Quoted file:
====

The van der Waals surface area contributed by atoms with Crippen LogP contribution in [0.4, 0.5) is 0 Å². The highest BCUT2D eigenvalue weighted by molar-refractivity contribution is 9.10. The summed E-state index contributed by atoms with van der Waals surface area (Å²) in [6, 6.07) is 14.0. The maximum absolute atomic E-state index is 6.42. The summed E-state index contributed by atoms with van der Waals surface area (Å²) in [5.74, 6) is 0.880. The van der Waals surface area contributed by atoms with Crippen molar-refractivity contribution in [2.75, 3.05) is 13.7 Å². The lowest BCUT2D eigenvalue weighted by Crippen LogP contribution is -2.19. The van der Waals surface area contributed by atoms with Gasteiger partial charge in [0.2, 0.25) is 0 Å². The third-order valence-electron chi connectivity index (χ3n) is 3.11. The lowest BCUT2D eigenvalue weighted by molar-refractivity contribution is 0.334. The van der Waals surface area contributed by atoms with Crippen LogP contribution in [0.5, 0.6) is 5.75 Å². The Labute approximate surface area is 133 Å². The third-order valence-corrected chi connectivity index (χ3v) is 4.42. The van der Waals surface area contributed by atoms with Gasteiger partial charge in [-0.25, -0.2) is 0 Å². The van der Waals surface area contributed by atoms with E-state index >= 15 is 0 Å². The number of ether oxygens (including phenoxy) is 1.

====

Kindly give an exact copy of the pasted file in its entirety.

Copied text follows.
The van der Waals surface area contributed by atoms with Crippen LogP contribution in [0.4, 0.5) is 0 Å². The highest BCUT2D eigenvalue weighted by molar-refractivity contribution is 9.10. The summed E-state index contributed by atoms with van der Waals surface area (Å²) in [6, 6.07) is 14.0. The maximum absolute atomic E-state index is 6.42. The summed E-state index contributed by atoms with van der Waals surface area (Å²) in [5.74, 6) is 0.880. The van der Waals surface area contributed by atoms with Crippen molar-refractivity contribution in [2.75, 3.05) is 13.7 Å². The lowest BCUT2D eigenvalue weighted by Crippen LogP contribution is -2.19. The van der Waals surface area contributed by atoms with Gasteiger partial charge in [0.2, 0.25) is 0 Å². The third-order valence-electron chi connectivity index (χ3n) is 3.11. The lowest BCUT2D eigenvalue weighted by molar-refractivity contribution is 0.334. The van der Waals surface area contributed by atoms with Crippen LogP contribution in [0.5, 0.6) is 5.75 Å². The Labute approximate surface area is 133 Å². The third-order valence-corrected chi connectivity index (χ3v) is 4.42. The van der Waals surface area contributed by atoms with Gasteiger partial charge in [-0.25, -0.2) is 0 Å². The van der Waals surface area contributed by atoms with E-state index >= 15 is 0 Å². The number of ether oxygens (including phenoxy) is 1.